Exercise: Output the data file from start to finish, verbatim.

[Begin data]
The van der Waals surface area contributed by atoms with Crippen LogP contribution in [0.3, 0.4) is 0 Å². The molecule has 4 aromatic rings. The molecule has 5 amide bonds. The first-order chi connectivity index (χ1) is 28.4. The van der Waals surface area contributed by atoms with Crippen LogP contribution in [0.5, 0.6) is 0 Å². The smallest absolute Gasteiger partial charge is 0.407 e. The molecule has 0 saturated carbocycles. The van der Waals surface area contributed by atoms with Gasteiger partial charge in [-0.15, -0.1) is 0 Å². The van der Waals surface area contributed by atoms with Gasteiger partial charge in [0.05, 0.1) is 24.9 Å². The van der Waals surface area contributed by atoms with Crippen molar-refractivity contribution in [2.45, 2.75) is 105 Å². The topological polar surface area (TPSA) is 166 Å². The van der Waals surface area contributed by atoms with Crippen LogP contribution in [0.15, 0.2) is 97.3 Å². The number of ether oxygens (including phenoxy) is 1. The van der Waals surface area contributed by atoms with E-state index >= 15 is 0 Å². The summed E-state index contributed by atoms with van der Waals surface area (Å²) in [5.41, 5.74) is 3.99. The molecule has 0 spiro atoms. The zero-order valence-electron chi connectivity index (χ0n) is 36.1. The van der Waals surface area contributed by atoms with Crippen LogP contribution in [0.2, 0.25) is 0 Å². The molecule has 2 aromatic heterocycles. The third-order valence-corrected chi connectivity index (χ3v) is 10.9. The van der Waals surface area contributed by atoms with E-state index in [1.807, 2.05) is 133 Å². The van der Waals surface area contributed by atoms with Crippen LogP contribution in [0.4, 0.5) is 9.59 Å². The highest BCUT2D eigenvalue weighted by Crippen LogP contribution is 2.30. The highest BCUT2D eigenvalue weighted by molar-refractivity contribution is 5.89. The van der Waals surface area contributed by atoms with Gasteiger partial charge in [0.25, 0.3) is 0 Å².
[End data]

The van der Waals surface area contributed by atoms with Crippen LogP contribution in [0.3, 0.4) is 0 Å². The molecule has 4 aromatic rings. The molecule has 5 amide bonds. The first-order chi connectivity index (χ1) is 28.4. The van der Waals surface area contributed by atoms with Crippen LogP contribution in [0.5, 0.6) is 0 Å². The smallest absolute Gasteiger partial charge is 0.407 e. The molecule has 0 saturated carbocycles. The van der Waals surface area contributed by atoms with Gasteiger partial charge in [-0.15, -0.1) is 0 Å². The van der Waals surface area contributed by atoms with Gasteiger partial charge in [0.05, 0.1) is 24.9 Å². The van der Waals surface area contributed by atoms with Crippen molar-refractivity contribution in [2.45, 2.75) is 105 Å². The topological polar surface area (TPSA) is 166 Å². The van der Waals surface area contributed by atoms with Crippen LogP contribution in [0.15, 0.2) is 97.3 Å². The number of ether oxygens (including phenoxy) is 1. The van der Waals surface area contributed by atoms with E-state index >= 15 is 0 Å². The summed E-state index contributed by atoms with van der Waals surface area (Å²) in [5.41, 5.74) is 3.99. The molecule has 0 spiro atoms. The zero-order valence-electron chi connectivity index (χ0n) is 36.1. The van der Waals surface area contributed by atoms with Crippen LogP contribution in [0.2, 0.25) is 0 Å². The molecule has 2 aromatic heterocycles. The third-order valence-corrected chi connectivity index (χ3v) is 10.9. The van der Waals surface area contributed by atoms with E-state index in [1.807, 2.05) is 133 Å². The van der Waals surface area contributed by atoms with Crippen LogP contribution in [0.4, 0.5) is 9.59 Å². The highest BCUT2D eigenvalue weighted by Crippen LogP contribution is 2.30. The highest BCUT2D eigenvalue weighted by molar-refractivity contribution is 5.89. The van der Waals surface area contributed by atoms with Gasteiger partial charge in [0.25, 0.3) is 0 Å².